This trail follows a perennial clear stream for two miles along the Grandstaff Canyon bottom. The trail is in a classic riparian setting, rare in the desert region of Moab. The canyon itself empties into the Colorado River and is directly across from Arches National Park. The trail is surrounded by high sandstone cliffs along its entire length. The trail ends at Morning Glory Natural Bridge, which at 243 feet long, has the sixth-longest natural rock span in the United States. The canyon is a popular destination for outdoor enthusiasts and school groups from Moab as part of the area’s environmental education programs.
Moab Brands (Bar M)
Moab Brands is a system of eighteen multiple interconnecting mountain bike trails, totaling over 31 miles, for riders of all abilities. Trail difficulty levels range from a children's enclosed ‘play and practice’ area to trails which challenge the most experienced riders. Trails range from easy slickrock to challenging steep terrain. All of the trails offer great views of the Moab area's iconic landscape such as Arches National Park, the Moab red rock country and the La Sal Mountains.
Lewis and Clark Discovery Trail
The Lewis and Clark Discovery Trail is an 8.5-mile, mostly paved hiking and biking trail located on southwestern Washington’s Long Beach Peninsula. The trail traverses’ beaches, grassy dunes, transitional wetlands and forest groves. The trail also offers the opportunity to explore public art and artifacts from the Lewis and Clark Corps of Discovery as it offers easy access points and is accessible to people with disabilities for most of its length.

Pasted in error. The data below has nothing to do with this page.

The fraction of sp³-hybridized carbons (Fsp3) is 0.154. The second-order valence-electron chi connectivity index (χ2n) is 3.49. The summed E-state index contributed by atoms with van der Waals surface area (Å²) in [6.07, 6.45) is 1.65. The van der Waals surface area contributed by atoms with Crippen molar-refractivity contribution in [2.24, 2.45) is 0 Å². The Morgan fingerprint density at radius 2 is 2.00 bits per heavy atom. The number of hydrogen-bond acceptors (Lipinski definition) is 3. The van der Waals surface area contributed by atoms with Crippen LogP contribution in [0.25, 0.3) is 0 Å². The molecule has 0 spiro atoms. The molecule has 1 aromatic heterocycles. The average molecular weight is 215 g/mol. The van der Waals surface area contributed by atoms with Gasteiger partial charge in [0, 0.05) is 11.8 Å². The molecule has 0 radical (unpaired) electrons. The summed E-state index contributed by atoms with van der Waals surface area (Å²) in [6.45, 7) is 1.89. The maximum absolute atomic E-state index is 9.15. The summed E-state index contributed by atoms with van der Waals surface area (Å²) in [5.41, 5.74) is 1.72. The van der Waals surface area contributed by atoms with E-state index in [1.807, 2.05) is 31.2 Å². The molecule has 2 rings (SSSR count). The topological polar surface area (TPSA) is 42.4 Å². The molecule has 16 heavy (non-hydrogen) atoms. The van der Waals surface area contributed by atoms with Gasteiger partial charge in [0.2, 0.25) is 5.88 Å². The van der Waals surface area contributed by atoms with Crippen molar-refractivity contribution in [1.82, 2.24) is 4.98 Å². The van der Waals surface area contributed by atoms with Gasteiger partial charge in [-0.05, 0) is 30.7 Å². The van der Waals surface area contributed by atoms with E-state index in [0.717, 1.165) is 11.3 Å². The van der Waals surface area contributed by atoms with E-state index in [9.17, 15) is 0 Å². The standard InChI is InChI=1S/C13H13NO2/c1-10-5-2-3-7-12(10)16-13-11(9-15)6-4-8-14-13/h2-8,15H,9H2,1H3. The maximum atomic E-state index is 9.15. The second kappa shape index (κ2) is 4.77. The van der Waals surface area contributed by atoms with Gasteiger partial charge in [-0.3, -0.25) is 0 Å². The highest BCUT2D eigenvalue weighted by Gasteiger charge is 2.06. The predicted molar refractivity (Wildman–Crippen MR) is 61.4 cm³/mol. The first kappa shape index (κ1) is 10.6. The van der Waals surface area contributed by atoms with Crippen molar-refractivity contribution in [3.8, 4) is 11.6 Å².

Ohio River Water Trail – Parkersburg, WV
The 57.7-mile Ohio River Water Trail provides accessible recreation opportunities to residents and visitors of Parkersburg, West Virginia. There are 13 river access points with ample parking and boat ramps, half of which are accessible for people with disabilities. Paddlers on the Ohio River Water Trail can feel a sense of remoteness and find natural beauty. The Ohio River offers abundant wildlife viewing, as 200 bird species, 100 fish species, and 25 mammal species call the river home. There are three islands that are part of the Ohio River Islands National Wildlife Refuge, which allow visitors to pull their canoes and kayaks up onto the shore and explore these islands on foot during the day.
Heart of Vilas County Paved Bike Trail System
The 52-mile Heart of Vilas County Paved Bike Trail System provides users a ticket to the beauty and heritage of northern Wisconsin’s wilderness. The paved, carefully maintained system runs through a swatch of the Northern Highland-American Legion State Forest, connecting the communities of St. Germain, Sayner-Star Lake, Boulder Junction, and Manitowish Waters in Vilas County, and Mercer in Iron County. The multiuse trail is one of the longest paved trails in Wisconsin.
Chippewa River Water Trail
The immensely popular Chippewa River Water Trail courses through historic downtown Eau Claire, Wisconsin. The 4.2-mile water trail flows through an urban landscape endowed with natural beauty including clean water, strong fisheries, native grasses and trees, sandstone cliffs, and cave formations. The Chippewa River Water Trail provides a conduit for paddlers to retrace the former logging paths of the mid-1800s and understand the river’s role as an economic and cultural driver for the city.